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Everything You Need to Know About GFCI Outlets

When it comes to electricity, safety is always a concern. When everything goes according to plan, electrical current runs safely through insulated wires to switches, wall outlets, appliances, and gadgets throughout your home. But as we know, electricity often has a mind of its own. And when it travels down an unintended path, the result can be devastating.

Thanks to the development of ground fault circuit interrupter outlets (GFCIs), the risk for severe shock or electrocution is greatly reduced. In fact, according to the Electrical Safety Foundation International, electrocutions are down 83 percent since the 1970s when GFCIs were first introduced. So, what exactly are GFCI outlets, how do they work, and where should they be installed? Read on to find out.

What Is a GFCI Outlet?

GFCI outlets, identified by a “TEST” button and a “RESET” button between the two outlets, are required by law in new home construction. However, it’s a good idea to install them in older homes as well to minimize the risk of electrical shock and other electrical hazards.

Normally, electrical current flows at a uniform rate through insulated wiring. But when electricity escapes the insulated wires and takes an unintended path to the ground, a GFCI outlet senses the ground fault and immediately cuts the circuit off to reduce the risk of electrocution to humans or damage to devices plugged into that outlet. While you may still receive a painful shock, the GFCI will prevent a prolonged surge of electricity that injures or worse.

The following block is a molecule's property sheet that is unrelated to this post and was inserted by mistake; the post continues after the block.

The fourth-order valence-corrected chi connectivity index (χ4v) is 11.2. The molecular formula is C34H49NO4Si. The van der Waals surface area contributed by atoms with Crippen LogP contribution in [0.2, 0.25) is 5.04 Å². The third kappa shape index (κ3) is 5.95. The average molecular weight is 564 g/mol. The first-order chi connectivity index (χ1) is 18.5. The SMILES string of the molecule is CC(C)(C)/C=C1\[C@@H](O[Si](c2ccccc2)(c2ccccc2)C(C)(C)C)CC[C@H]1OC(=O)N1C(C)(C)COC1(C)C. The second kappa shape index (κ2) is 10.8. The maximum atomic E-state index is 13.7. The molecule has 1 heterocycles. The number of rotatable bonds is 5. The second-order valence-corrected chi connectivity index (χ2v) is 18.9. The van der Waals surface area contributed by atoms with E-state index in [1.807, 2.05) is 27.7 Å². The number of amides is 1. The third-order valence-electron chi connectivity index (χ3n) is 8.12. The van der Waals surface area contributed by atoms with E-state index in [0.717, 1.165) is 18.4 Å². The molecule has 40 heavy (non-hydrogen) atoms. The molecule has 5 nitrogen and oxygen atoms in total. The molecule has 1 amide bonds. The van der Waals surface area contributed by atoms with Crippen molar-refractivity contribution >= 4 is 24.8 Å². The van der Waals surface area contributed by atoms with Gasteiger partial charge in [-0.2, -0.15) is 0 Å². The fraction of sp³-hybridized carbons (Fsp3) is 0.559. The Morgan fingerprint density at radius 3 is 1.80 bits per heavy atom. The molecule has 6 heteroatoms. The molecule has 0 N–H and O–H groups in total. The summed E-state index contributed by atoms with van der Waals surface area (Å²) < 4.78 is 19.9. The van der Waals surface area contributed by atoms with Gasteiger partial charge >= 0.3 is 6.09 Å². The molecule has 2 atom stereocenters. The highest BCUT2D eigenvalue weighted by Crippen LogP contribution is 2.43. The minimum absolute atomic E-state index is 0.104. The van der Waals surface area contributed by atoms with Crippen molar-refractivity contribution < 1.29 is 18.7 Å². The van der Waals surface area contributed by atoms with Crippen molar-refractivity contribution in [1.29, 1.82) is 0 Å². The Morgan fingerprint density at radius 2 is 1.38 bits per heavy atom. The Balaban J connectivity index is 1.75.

Where should GFCIs be installed?

According to the National Electric Code (NEC) GFCI outlets must be installed in new construction in areas where electrical outlets are in close proximity to water. While  older homes are not required to have GFCI outlets unless the wiring is being updated, it’s prudent to install them anyway. They should be installed in the following high moisture areas of a home:

  • All bathroom receptacles
  • Unfinished basements and crawl spaces
  • Kitchen outlets within six feet of a sink
  • Every outlet in a laundry room
  • Outdoor outlets because they are exposed to rain and snow
Caring for GFCI Outlets

Once installed, a GFCI outlet is virtually maintenance-free. Still, you should press the “TEST” button once a month to make sure it’s still functioning properly. Occasionally, a GFCI may shut itself off for no apparent reason. This can be caused by something as simple as static electricity. When this happens, just press the “RESET” button to restore electricity. If a GFCI outlet trips frequently when not in use, the outlet could be worn out or faulty and should be looked at by a licensed electrician.

To learn more about GFCI outlets or to inquire about any of our electrical services, contact Excel Electrical Technologies today. We’ll be happy to answer all questions and provide you with the safe, code-compliant electrical services you deserve.